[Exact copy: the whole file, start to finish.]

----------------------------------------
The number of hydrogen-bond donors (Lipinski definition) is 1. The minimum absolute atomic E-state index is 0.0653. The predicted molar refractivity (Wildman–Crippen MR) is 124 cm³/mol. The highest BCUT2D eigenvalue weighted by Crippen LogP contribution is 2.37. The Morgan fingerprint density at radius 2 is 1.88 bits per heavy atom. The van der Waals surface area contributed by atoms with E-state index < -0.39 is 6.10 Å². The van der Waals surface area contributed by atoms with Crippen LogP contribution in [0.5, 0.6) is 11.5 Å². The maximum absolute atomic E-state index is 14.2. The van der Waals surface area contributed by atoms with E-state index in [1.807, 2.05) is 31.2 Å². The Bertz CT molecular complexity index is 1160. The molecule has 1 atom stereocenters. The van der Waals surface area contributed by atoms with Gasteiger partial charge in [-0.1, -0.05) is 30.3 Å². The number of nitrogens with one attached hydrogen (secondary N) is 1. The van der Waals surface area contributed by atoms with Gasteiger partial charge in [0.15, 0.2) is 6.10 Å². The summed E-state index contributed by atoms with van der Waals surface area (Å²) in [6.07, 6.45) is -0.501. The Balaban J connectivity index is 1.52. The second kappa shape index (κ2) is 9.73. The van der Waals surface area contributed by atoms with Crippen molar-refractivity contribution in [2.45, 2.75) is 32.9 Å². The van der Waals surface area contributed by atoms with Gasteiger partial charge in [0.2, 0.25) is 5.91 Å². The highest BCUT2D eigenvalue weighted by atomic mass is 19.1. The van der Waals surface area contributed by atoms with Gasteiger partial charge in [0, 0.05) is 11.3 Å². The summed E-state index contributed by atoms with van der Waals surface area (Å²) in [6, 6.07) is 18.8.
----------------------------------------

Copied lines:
The number of hydrogen-bond donors (Lipinski definition) is 1. The minimum absolute atomic E-state index is 0.0653. The predicted molar refractivity (Wildman–Crippen MR) is 124 cm³/mol. The highest BCUT2D eigenvalue weighted by Crippen LogP contribution is 2.37. The Morgan fingerprint density at radius 2 is 1.88 bits per heavy atom. The van der Waals surface area contributed by atoms with E-state index < -0.39 is 6.10 Å². The van der Waals surface area contributed by atoms with Crippen LogP contribution in [0.5, 0.6) is 11.5 Å². The maximum absolute atomic E-state index is 14.2. The van der Waals surface area contributed by atoms with E-state index in [1.807, 2.05) is 31.2 Å². The Bertz CT molecular complexity index is 1160. The molecule has 1 atom stereocenters. The van der Waals surface area contributed by atoms with Gasteiger partial charge in [-0.1, -0.05) is 30.3 Å². The number of nitrogens with one attached hydrogen (secondary N) is 1. The van der Waals surface area contributed by atoms with Gasteiger partial charge in [0.15, 0.2) is 6.10 Å². The summed E-state index contributed by atoms with van der Waals surface area (Å²) in [6.07, 6.45) is -0.501. The Balaban J connectivity index is 1.52. The second kappa shape index (κ2) is 9.73. The van der Waals surface area contributed by atoms with Crippen molar-refractivity contribution in [2.45, 2.75) is 32.9 Å². The van der Waals surface area contributed by atoms with Gasteiger partial charge in [0.2, 0.25) is 5.91 Å². The highest BCUT2D eigenvalue weighted by atomic mass is 19.1. The van der Waals surface area contributed by atoms with Gasteiger partial charge in [0, 0.05) is 11.3 Å². The summed E-state index contributed by atoms with van der Waals surface area (Å²) in [6, 6.07) is 18.8.